Message: previous - next
Month: September 2012

Re: [trinity-devel] Press

From: Darrell Anderson <humanreadable@...>
Date: Tue, 11 Sep 2012 15:13:55 -0700 (PDT)
> Regarding the original topic of this thread, I ran across
> this today:
> I wonder how many other people just gave up after a while
> and don't know that TDE exists or is viable.

My view is few people know about Trinity. My perception is based upon reading an above average volume of daily free/libre software RSS news feeds. With consistency, KDE, GNOME, Xfce, LXDE, and Enlightenment are mentioned regularly but Trinity is not.

The complaint about KDE/GNOME developers not responding as desired can be narrowed in many ways to the introduction of features and designs that many traditional desktop users do not want. Trinity could fill that void, but only if users know that Trinity exists. Get Trinity in the news.

A similar common complaint with software development is developers introducing "cool" new features rather than focusing on bug quashing. Both are important but bug quashing should prevail. Any time a new feature is added, serious design thought must include how users can disable the new feature when not wanted. New features must not be shoved down any proverbial throats.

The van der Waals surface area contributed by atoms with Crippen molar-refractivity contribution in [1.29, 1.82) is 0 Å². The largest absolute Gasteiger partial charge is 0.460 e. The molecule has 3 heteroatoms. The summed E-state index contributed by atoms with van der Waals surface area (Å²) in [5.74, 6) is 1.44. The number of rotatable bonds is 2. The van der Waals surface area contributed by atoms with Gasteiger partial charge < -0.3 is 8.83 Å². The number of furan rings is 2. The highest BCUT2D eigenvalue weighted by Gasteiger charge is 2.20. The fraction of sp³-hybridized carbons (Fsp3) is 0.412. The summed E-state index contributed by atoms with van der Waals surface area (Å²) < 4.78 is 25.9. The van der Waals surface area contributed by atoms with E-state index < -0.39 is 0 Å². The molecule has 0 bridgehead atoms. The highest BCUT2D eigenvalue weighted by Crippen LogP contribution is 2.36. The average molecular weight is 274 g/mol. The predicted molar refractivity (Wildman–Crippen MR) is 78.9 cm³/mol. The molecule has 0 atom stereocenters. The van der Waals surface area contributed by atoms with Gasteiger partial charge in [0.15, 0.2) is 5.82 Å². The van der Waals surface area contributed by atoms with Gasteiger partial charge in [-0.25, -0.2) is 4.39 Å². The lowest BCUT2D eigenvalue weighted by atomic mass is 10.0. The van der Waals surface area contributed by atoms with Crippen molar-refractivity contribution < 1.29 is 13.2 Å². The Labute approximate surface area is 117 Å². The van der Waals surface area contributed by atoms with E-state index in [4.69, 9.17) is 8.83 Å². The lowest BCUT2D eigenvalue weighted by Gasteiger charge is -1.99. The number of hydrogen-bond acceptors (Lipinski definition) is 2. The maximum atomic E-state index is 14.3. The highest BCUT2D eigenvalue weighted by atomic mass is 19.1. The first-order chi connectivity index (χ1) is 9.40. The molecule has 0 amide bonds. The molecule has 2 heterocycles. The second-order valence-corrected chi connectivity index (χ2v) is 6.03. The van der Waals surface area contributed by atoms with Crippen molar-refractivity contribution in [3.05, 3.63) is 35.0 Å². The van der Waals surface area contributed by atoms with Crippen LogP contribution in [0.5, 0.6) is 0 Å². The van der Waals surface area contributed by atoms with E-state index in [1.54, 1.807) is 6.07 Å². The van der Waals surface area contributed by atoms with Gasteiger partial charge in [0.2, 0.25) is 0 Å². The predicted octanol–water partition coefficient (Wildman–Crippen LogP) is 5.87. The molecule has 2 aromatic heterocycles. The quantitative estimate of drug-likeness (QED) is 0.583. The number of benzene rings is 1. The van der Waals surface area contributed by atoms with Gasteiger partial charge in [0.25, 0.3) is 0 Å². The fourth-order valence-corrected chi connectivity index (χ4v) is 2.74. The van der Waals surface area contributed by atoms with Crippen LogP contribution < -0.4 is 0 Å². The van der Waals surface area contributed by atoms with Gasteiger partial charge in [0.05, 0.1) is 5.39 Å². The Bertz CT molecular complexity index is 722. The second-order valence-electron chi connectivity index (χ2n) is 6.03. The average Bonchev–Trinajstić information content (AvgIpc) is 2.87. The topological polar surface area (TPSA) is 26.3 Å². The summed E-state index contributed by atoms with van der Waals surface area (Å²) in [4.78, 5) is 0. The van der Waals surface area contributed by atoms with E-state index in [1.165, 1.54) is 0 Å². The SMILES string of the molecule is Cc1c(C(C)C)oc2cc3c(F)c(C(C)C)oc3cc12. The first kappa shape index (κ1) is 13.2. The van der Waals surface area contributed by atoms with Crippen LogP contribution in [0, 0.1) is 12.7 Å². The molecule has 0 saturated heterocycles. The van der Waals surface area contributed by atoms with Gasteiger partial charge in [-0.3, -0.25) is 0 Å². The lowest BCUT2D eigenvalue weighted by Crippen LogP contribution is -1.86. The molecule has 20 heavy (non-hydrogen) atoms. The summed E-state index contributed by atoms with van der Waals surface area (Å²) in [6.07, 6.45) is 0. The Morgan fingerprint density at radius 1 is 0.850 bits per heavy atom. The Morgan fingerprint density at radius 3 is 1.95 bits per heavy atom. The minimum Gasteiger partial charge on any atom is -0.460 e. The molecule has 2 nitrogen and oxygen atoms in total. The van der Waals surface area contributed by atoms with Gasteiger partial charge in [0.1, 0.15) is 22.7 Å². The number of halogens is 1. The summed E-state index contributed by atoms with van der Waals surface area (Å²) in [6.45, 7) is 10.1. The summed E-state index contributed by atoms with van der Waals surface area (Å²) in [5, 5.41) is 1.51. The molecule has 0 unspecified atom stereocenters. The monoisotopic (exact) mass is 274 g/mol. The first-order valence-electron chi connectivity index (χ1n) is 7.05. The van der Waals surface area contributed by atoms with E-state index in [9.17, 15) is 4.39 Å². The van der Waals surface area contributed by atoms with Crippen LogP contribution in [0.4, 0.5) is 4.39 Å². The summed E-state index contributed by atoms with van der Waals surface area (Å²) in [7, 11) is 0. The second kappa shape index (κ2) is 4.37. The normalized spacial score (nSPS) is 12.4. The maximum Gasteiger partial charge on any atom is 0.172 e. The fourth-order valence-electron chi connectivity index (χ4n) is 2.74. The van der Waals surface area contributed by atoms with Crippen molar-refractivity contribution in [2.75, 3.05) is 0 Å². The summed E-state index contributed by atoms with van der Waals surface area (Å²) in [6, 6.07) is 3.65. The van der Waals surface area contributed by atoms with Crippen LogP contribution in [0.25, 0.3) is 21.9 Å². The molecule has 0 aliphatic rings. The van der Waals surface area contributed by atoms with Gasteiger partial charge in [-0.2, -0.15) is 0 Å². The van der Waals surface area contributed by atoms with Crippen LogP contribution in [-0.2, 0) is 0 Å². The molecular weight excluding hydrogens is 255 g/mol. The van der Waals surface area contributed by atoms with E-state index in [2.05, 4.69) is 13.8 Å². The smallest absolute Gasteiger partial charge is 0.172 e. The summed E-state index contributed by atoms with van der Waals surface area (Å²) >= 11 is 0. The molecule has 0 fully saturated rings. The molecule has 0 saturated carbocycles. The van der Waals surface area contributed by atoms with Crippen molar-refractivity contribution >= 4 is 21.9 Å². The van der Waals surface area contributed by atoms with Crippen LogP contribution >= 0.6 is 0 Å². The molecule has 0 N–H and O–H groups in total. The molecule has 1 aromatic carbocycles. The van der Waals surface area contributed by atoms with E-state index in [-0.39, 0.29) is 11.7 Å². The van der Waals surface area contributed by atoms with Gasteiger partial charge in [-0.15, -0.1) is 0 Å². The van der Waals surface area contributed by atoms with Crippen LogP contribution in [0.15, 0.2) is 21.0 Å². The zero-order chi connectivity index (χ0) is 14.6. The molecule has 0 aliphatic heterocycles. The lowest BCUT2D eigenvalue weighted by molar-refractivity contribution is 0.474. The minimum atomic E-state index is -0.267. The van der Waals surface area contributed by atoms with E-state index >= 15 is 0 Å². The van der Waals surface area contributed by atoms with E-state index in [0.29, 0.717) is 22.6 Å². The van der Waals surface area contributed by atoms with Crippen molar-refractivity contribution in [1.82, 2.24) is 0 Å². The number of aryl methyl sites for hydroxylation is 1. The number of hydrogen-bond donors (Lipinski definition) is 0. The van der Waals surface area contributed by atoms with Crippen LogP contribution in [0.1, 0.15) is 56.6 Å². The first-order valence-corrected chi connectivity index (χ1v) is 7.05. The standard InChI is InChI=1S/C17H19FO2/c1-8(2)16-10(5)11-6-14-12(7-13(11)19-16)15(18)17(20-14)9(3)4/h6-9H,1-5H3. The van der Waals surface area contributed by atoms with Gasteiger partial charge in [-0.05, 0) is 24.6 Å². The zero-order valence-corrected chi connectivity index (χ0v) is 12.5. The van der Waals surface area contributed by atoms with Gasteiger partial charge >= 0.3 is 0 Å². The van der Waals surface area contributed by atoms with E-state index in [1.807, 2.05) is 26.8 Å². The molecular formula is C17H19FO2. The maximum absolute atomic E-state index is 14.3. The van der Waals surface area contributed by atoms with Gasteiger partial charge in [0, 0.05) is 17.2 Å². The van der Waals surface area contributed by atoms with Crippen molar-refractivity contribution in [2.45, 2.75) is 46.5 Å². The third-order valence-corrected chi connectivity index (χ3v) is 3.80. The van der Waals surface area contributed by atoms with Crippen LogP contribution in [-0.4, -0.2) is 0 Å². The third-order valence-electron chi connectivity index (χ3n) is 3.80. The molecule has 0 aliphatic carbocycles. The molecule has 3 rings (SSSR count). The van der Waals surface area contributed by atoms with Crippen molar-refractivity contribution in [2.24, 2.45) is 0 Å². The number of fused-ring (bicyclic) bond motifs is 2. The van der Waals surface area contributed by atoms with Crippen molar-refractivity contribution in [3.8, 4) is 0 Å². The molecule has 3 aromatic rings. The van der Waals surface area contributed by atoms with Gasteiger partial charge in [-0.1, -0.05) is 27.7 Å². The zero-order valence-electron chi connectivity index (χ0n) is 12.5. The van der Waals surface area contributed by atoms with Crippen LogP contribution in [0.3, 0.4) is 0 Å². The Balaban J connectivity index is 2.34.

Trinity does not have a regular "maintenance point release" schedule to publicly prove that bugs are being seriously quashed or to keep Trinity in the news. Bug quashing (maintenance point releases) are a huge public relations benefit and are, for the most part, painless. For a small project like Trinity, a dozen or two bug fixes could constitute a maintenance bug release and keep Trinity in the news every two months.

The only way to get Trinity in the news is to get Trinity in the news. Release as soon as practical. Coordinate and submit a realistic R14 schedule --- including tentative subsequent point releases. Get Trinity in the news.